Russia landed two nuclear-capable bombers in South Africa on a training mission on Wednesday, a flight apparently timed to coincide with President Vladimir Putin’s opening of a flagship Russia-Africa summit designed to increase Russian influence. The two Tupolev Tu-160 strategic bombers touched down at Waterkloof air force base in Tshwane on Wednesday, the South African National Defence Force said. Russia’s Ministry of Defence has said the mission is designed to nurture military ties with South Africa. Speaking before dozens of African heads of state at a two-day summit in the southern Russian city of Sochi, Putin called for trade with African countries to double over the next four to five years and said Moscow had written off African debts to the tune of over $20 billion. The first Russia-Africa summit is part of a Kremlin drive to win business and restore influence that faded after the 1991 collapse of the Soviet Union, which backed leftist governments and movements across the continent throughout the Cold War. “Many Russian companies have long and successfully worked with partners from the most different sectors of the African economy and plan to expand their influence in Africa. We of course will provide support at the state level,” said Putin. The prize is greater political clout on a continent with 54 United Nations member states, vast mineral wealth and potentially lucrative markets for Russian-manufactured weapons. But Russia is starting from a low base. Although it has enjoyed considerable success selling arms to African countries, Moscow lags
South Africa’s government acknowledged on Thursday that prejudice was partly to blame for deadly rioting that has targeted foreign businesses, as those attacks and reprisals overshadowed a continental economic conference for a second day. President Cyril Ramaphosa had hoped the World Economic Forum conference in Cape Town would serve as a shop window for his efforts to revive South Africa’s ailing economy and boost intra-African trade. But the backdrop of violence has dominated proceedings, above all exposing dormant tensions between the host country and Nigeria, the continent’s two biggest economies. At least five Africans have been killed this week in attacks on foreigners in South Africa. On Wednesday local companies MTN, and Shoprite closed stores in Nigeria after retaliatory attacks, and threats of reprisals forced Pretoria to shut its embassy in Abuja, its foreign minister said. Nigeria’s vice president boycotted the meeting on Wednesday over the rioting. On Thursday Jim Ovia, chairman of Nigeria’s Zenith Bank and a co-chair of the whole event, also withdrew, citing the “hypersensitivity of the issues surrounding the lives and well-being of Nigerian citizens living in South Africa.” In Abuja, Nigeria’s Information Minister Lai Mohammed said it was recalling its High Commissioner to South Africa. As his ministers sought to manage the fallout, Ramaphosa cancelled his appearance at the WEF plenary session to address a crowd of protesters demonstrating for a second day about violence against women. Speaking in his place, Finance Minister Tito Mboweni said most South Africans disapproved of the attacks on foreigners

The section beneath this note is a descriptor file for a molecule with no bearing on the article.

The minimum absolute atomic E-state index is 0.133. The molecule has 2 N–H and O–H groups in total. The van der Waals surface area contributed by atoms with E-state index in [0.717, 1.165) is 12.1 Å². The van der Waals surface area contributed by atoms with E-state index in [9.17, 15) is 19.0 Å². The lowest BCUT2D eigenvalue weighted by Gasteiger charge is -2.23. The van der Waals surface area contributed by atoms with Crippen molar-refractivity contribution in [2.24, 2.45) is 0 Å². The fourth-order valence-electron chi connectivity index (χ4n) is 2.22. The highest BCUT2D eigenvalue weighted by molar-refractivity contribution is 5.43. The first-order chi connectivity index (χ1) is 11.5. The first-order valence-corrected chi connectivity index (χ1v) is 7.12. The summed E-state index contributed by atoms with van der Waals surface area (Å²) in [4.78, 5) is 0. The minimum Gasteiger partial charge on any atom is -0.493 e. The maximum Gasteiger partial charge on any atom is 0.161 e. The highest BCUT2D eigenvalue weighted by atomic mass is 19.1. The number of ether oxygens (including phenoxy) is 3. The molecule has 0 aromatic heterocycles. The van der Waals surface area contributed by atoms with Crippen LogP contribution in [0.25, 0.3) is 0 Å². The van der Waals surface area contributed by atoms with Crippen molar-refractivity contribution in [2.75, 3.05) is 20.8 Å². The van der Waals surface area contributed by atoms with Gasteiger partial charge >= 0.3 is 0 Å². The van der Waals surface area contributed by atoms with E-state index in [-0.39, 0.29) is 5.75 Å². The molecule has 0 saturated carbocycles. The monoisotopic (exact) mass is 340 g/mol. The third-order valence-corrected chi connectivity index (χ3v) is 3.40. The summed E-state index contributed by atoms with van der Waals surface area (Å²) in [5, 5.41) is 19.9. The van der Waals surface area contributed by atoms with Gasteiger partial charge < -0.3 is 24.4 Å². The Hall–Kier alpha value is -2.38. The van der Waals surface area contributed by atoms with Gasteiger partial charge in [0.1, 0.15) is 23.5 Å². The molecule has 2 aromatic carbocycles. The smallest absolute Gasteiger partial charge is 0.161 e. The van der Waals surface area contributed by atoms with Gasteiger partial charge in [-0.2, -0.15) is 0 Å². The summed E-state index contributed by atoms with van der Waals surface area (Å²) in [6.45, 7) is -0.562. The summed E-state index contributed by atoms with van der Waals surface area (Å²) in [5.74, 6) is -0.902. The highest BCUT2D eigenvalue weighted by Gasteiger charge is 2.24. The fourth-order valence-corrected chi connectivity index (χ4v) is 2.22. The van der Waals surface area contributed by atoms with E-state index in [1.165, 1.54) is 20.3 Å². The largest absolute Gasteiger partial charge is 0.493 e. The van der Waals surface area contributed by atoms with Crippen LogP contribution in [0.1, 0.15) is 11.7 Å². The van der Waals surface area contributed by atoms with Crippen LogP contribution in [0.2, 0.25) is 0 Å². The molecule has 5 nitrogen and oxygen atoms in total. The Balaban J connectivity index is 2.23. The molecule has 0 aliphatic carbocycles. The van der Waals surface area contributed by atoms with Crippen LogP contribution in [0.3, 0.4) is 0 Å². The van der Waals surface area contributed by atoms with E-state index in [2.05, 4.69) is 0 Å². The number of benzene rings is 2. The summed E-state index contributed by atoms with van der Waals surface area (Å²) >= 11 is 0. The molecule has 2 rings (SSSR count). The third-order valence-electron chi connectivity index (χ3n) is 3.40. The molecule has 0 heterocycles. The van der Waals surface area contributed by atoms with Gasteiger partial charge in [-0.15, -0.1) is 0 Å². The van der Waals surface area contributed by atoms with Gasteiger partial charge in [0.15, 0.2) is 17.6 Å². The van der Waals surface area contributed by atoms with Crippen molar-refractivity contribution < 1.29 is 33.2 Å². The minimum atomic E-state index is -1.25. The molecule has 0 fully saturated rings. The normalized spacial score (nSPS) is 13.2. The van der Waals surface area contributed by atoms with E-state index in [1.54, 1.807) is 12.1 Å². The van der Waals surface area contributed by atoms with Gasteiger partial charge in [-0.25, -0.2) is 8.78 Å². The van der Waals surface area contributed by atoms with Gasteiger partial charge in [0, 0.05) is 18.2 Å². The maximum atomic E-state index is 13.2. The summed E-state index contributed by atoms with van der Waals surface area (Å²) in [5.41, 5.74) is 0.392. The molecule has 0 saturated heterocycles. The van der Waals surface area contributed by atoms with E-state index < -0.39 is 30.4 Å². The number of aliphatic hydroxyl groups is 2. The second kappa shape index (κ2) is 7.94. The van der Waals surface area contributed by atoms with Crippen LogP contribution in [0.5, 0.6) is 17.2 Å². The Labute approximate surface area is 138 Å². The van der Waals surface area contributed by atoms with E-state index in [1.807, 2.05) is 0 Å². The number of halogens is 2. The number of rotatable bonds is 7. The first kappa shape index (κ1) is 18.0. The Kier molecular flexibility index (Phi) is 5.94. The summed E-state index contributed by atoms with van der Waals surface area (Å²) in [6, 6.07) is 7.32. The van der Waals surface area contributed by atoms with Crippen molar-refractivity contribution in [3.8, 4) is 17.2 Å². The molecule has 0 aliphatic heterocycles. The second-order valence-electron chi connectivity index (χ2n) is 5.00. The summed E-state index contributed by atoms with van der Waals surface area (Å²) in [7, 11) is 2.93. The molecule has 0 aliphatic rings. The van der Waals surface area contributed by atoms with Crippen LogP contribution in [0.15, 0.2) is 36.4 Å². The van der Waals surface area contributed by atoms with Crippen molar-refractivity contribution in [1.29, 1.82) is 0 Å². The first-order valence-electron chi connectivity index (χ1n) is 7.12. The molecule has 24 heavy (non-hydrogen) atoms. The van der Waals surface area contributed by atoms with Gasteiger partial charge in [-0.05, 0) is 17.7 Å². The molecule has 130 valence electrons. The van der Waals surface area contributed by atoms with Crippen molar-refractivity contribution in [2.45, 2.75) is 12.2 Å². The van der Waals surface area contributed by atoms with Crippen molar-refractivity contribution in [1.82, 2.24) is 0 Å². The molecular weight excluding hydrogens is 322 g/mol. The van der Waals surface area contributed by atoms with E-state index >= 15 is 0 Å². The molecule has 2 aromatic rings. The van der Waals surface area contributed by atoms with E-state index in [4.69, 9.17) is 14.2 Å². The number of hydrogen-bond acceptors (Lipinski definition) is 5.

Lawyers for South African President Cyril Ramaphosa have asked a court to seal financial records held by the country’s corruption watchdog because they were obtained unlawfully, online news site Times Live reported on Friday. Public Protector Busisiwe Mkhwebane said in July that Ramaphosa had “deliberately misled” parliament about a 500,000 rand ($32,924.20) donation he received for his 2017 campaign to become leader of the governing African National Congress (ANC). Her report found he had violated an executive ethics code and said there was prima facie evidence of money laundering in his campaign’s handling of donations. Times Live reported that Ramaphosa’s lawyer, Peter Harris, said in a letter to deputy judge president Aubrey Ledwaba on Thursday that Mkhwebane’s report had been based on information obtained illegally and which should not be made public. “We submit that the bank statements of EFFG2, Linked Environmental Services, Ria Tenda Trust and the Cyril Ramaphosa Foundation accounts contain confidential information which must be protected in terms of the abovementioned provision,” Harris was quoted as saying. “We have reason to believe that certain of the abovementioned documents may have been unlawfully obtained by the public protector.” In her report, Mkhwebane said she used copies of subpoenas to FirstRand’s FNB bank, Absa bank and key individuals, as well as copies of affidavits and letters, among key sources of information. She will submit records of her investigation or all evidence she relied on for the report’s conclusions by Aug. 15, spokesman Oupa Segalwe said in a response via
“The ANC is not aware of any acts of illegality on the part of a campaign conducted by any leader of the ANC, including President Ramaphosa. The leaked emails are therefore nothing but a calculated manoeuvre to defocus and detract from the immediate task of socio-economic issues and dealing with the challenges of our economy.